The state of Afghanistan after years of WAR?


Picture taken during my first Deployment in 2002-2003

As we prepare to depart Afghanistan after 13 years of WAR what has been accomplished? The initial foray into Afghanistan was primarily to oust the Taliban who had been harboring Osama Bin Laden and Al Qaeda. Within just a few weeks US SOF and Intelligence assets along with the Northern Alliance pushed the Taliban from Afghanistan into Pakistan. Bin Laden was purported to have been in the Tora Bora region then slipped through the hands of US and ally forces. Hamid Karzai was then instated and later elected to the Afghan Presidency. In the next few years it was relatively quiet. The process to build the Afghan National Army and Afghan National Police began.

The Taliban safe in the borders of Pakistan our supposed allies, began to build their insurgency. Aided by a corrupt Afghan Government which did more to line their own pockets than build a productive country the Taliban began to re-emerge. The exact timeline is difficult to say as many would be insurgents just kept quiet for a while biding their time. Plus it’s hard to tell insurgent Taliban from run of the mill warlords and their relatives.

President Obama then ran for election on the idea the Iraq was the wrong war and Afghanistan was the good war. A surge was sent. To what end it’s hard to say since at the same time the same administration also set a timeline for withdrawal. Thus effectively muting the surge and we lost many lives and limbs for a very unclear message.

Now Karzai openly opposes our efforts by not signing an agreement to maintain a small number of US/ISAF forces to continue training the ANSF (Afghan National Security Forces) and maintaining an on the ground intelligence capability. Karzai brags of releasing known Taliban and Al Qaeda prisoners while telling the world it’s none of the US’s business what the Afghanistan government does. He has in recent years continually blamed the US as we have worked side by side with Afghan forces for deaths as the results of these operations. All the while we’ve been funding this very same administration and country.

So, after 13 years of war we find a country that has increased its ANSF(Afghan National Security Forces) forces to over 300,000 thousand strong yet it’s still unable to maintain itself. I don’t want to downplay the huge change in the ANA which has improved greatly. However, we have an ally that we don’t trust nor does it trust us. A government listed as one of if not the most corrupt in the world. All done right under our noses as we were unwilling to lead but rather be led. The region is less stable than it was in 2003 and chaos reigns nearby. Pakistan is nearly and all out enemy now, Iran is on the march toward nuclear weapons, Syria and Libya all are leaning toward the Islamist. I hold out hope for Egypt although had we promoted liberty rather than appease the Muslim Brotherhood they may have avoided much violence. Democracy for the sake of Democracy isn’t the same as liberty.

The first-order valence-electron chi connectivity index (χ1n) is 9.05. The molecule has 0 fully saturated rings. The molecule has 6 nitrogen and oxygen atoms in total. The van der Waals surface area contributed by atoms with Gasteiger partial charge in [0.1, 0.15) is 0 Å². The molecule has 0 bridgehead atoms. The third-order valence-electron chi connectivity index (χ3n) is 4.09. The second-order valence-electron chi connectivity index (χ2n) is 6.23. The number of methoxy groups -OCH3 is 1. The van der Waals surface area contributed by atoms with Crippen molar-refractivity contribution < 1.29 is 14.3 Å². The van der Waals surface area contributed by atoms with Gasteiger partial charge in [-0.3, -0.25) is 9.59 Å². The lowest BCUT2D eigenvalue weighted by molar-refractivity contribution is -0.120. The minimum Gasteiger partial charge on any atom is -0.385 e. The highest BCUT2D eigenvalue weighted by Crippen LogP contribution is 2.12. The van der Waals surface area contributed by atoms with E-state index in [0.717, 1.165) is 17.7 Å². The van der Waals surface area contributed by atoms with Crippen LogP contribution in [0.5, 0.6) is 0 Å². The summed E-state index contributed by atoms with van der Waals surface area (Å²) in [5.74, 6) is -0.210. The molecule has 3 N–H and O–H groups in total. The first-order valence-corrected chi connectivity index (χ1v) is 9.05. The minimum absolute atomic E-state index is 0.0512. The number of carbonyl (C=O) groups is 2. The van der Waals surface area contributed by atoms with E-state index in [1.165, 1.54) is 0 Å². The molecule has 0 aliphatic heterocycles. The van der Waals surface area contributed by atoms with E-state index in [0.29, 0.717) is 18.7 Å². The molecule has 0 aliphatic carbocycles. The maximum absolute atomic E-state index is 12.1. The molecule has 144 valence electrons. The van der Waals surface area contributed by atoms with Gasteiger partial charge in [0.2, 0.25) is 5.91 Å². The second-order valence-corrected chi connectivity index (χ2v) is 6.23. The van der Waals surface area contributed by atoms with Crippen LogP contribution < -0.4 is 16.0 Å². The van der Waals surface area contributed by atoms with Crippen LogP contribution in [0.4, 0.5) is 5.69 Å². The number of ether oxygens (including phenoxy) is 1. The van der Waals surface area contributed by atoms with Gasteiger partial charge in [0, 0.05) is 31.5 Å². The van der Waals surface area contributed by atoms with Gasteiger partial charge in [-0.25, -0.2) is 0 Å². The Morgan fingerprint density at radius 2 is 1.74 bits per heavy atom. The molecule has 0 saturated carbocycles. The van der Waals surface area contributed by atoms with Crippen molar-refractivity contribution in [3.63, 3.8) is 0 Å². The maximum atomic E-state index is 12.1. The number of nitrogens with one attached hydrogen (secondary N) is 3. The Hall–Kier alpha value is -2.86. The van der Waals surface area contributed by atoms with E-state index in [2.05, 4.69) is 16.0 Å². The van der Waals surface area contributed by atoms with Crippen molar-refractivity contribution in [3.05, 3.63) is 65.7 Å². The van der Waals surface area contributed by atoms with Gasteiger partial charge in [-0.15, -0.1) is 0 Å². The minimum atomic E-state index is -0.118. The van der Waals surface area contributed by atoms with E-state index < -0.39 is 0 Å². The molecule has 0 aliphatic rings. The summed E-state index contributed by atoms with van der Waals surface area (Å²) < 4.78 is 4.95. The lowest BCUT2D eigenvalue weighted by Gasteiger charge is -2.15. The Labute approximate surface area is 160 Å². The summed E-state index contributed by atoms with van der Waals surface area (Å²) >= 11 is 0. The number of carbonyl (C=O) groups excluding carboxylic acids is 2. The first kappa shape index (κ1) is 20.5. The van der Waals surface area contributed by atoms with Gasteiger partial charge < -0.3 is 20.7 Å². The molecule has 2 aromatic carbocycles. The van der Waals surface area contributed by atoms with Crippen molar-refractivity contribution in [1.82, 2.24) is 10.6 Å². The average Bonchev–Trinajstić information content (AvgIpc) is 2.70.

President Obama seems to wish a complete withdrawal and just end this situation regardless of the consequences to the region.

This is only one sign of our complete loss of any coherent foreign policy. A policy guided by either incompetence or indifference. The United States right now seems unable to believe in itself or it’s ideals. So as the slogan goes “lead or get the hell out of the way”, we seem to be taking the get the hell out of the way path. Once again leaving others to pay the price for our half-hearted measures and many veterans wondering what was the point.

Yes Osama is now dead, well we are told anyway, but are we safer?


2 thoughts on “The state of Afghanistan after years of WAR?

  1. Very compelling post. I think our failure was on Sept 12th. We did not gain the initiative from the start choosing to rely on the Afghan tribal forces to support men like you. We tried to buy our way to victory as opposed to doing the job correctly. We played politics as opposed to unleashing the might of the world’s most powerful fighting force. Then we compounded the problem by starting another war, that one totally unnecessary.

    Anything that happened afterwards was just mistake after mistake.

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